The severity of the coronavirus weighs heavily on the minds of those impacted 17 years ago by SARS: 1,750 cases and 286 deaths over a brief, three-month period. The Hong Kong Government is barring people who visited the Hubei province in the past 14 days from entering the territory a day after Macao issued the same restriction. The Chinese National Immigration Authority suspended accepting and approving visas for mainland residents entering Hong Kong and Macau.
Luckily, Professor Yuen Kwok-yung, chair of the infectious diseases at the University of Hong Kong isolated COVID-19 for a vaccine. It will then undergo animal testing and may be available for humans in a year — Hong Kong is still susceptible to the virus until then. As of now, Hong Kong has seen 15 cases of coronavirus on its soil. “The [Hong Kong government] should’ve just shut down the border completely instead of leaving it partially open. A single infected person is enough to cause an outbreak,” said Jonathan Yuen, a fourth-year student. Other students shared similar opinions, saying that the government’s response is poor and slow to react.
Hong Kong faces a shortage of face masks and other preventive items such as alcohol-based hand sanitizer, ASTM Lvl.2, and 3M 9501 masks. “Absolute [none], the last time I saw them, they were still available around Jan. 20,” said Hilary ng, a graduate student at SCAD.
Hong Kong’s Hospital Authority (HA), which manages all government hospitals, said they have three-months of face masks left. Face masks started trickling into the territory, drawing massive crowds wherever they are available. The HA imposed stricter visiting procedures, such as banning visitors under 12 and limiting hours. The fear of the virus spreading from hospitals affects Hilary: “I cannot visit my grandfather who’s currently staying in [the] hospital, [my family and I] are really worried about his health status.” The immense strain on Hong Kong hospitals resulted in a strike, with 5,000 HA employees walking away from their jobs. The strike intends to pressuring Carrie Lam to make masks mandatory and ban visitors from mainland China.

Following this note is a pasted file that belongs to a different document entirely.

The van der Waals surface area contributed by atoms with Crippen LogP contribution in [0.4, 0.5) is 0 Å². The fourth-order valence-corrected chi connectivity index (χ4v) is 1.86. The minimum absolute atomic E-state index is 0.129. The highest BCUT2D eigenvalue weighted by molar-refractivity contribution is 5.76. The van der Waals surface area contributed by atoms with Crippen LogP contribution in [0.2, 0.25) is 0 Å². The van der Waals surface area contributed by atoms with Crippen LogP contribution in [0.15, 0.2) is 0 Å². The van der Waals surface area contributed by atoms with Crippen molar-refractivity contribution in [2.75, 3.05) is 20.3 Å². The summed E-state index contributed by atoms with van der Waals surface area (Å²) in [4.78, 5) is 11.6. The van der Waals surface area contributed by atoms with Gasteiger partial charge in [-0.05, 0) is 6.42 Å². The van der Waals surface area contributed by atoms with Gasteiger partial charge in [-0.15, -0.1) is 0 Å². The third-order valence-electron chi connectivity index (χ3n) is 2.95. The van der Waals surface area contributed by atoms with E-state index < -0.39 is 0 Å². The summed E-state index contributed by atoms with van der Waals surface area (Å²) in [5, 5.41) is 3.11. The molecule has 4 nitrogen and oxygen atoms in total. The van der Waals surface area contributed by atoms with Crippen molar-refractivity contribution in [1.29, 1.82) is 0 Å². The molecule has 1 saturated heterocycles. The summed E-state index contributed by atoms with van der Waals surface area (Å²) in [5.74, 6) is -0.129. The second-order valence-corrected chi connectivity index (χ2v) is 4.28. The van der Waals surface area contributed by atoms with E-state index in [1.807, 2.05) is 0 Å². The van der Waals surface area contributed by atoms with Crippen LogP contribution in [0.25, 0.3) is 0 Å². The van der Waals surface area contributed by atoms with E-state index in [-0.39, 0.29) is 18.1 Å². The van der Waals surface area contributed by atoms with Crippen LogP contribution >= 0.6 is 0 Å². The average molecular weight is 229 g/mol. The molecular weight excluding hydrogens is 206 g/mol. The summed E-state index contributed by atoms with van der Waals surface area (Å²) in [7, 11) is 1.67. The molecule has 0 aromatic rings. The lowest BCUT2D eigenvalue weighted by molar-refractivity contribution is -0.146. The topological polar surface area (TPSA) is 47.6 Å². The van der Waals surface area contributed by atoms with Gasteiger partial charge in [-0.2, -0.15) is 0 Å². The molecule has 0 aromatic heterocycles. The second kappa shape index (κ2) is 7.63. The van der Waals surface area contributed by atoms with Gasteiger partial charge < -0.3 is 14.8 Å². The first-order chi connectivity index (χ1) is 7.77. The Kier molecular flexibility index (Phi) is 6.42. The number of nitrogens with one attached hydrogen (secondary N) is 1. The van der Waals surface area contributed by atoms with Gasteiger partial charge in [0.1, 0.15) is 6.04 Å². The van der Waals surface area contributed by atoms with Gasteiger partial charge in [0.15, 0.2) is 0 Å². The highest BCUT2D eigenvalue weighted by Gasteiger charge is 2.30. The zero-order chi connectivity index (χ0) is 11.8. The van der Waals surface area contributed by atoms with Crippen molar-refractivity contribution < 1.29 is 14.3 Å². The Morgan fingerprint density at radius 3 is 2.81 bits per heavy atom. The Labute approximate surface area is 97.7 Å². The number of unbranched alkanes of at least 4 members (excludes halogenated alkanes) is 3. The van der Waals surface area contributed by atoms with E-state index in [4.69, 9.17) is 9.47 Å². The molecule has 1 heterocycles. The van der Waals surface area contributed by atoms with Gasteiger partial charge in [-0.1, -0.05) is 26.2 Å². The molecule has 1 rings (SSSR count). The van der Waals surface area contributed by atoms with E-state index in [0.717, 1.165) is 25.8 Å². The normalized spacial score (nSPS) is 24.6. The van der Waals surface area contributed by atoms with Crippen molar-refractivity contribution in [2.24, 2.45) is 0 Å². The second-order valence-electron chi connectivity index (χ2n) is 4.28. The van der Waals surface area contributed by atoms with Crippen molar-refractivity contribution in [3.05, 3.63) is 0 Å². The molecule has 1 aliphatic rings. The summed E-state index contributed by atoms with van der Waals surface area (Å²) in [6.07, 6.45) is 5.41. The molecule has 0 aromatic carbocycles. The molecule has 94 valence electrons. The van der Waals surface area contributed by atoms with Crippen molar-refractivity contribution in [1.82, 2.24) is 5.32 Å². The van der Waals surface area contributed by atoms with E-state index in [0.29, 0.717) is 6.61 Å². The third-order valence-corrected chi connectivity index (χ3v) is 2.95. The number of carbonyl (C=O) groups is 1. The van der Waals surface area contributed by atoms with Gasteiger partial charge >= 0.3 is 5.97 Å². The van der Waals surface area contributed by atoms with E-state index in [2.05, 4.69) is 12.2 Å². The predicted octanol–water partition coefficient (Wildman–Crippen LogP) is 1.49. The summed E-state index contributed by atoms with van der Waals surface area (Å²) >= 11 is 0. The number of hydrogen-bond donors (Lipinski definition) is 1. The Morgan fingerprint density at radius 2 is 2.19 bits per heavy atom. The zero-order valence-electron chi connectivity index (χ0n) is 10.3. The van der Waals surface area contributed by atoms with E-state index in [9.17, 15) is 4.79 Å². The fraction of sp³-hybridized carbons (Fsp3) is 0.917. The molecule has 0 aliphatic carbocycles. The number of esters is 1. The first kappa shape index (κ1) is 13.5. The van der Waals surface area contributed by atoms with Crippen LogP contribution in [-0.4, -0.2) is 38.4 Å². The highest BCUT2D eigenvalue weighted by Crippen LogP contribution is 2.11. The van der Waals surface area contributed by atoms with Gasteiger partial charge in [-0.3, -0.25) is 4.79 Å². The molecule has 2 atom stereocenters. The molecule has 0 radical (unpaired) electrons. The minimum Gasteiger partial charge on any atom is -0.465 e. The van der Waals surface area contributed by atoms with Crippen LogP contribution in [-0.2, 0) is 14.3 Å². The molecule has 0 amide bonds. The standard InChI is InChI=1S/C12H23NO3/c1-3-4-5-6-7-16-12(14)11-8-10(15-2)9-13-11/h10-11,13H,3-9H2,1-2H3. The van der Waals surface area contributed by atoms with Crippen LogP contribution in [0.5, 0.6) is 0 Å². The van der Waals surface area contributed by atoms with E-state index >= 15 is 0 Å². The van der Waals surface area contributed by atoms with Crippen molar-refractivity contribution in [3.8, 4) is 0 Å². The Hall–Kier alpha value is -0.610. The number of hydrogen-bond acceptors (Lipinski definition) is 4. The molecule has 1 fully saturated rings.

Responses to Virtual Classrooms
Though the previous SCAD students understood the importance of suspending physical classes, the move to an eLearning model still brought frustration. “Not everyone has decent internet, especially the ones who live in [a] dorm. Without decent internet, your presentations would end up being choppy,” Yuen said.
However, none of the interviewed students thought virtual classrooms were an appropriate substitute for on-ground classes. The Hong Kong campus has seen countless interruptions due to the relentless anti-government protests. Read my breakdown of the Hong Kong protests in SCAD District. The Baptist University, Polytechnic University, and the University of Hong Kong have all suspended classes until March 2 in response to the outbreak; SCAD followed suit by suspending all on-ground classes until the next quarter.
People clearing the supermarket aisles in Hong Kong – Image courtesy of Hilary ng
Dozens of emails distributed by the university omits any plan for students who need certain SCAD facilities for their thesis, such as requiring VR and lighting studio equipment. SCAD has no plan for graduating students impacted by this, leaving them to fend for themselves.
SCAD District is a student-led newspaper owned by the university, and thus the content is owned by the university. But the job of content creators and journalists is to relay important information — an aspect SCAD fails in its response to the coronavirus. The quarter is ending, and the virus is still ongoing. SCAD refuses to acknowledge that a contingency plan may exist even if the viral threat still lingers next quarter. The lack of transparency questions the Hong Kong campus’s stability and, by proxy, the degrees of those graduating there. Hong Kong is far more volatile than before, and SCAD risks losing students to other campuses or universities.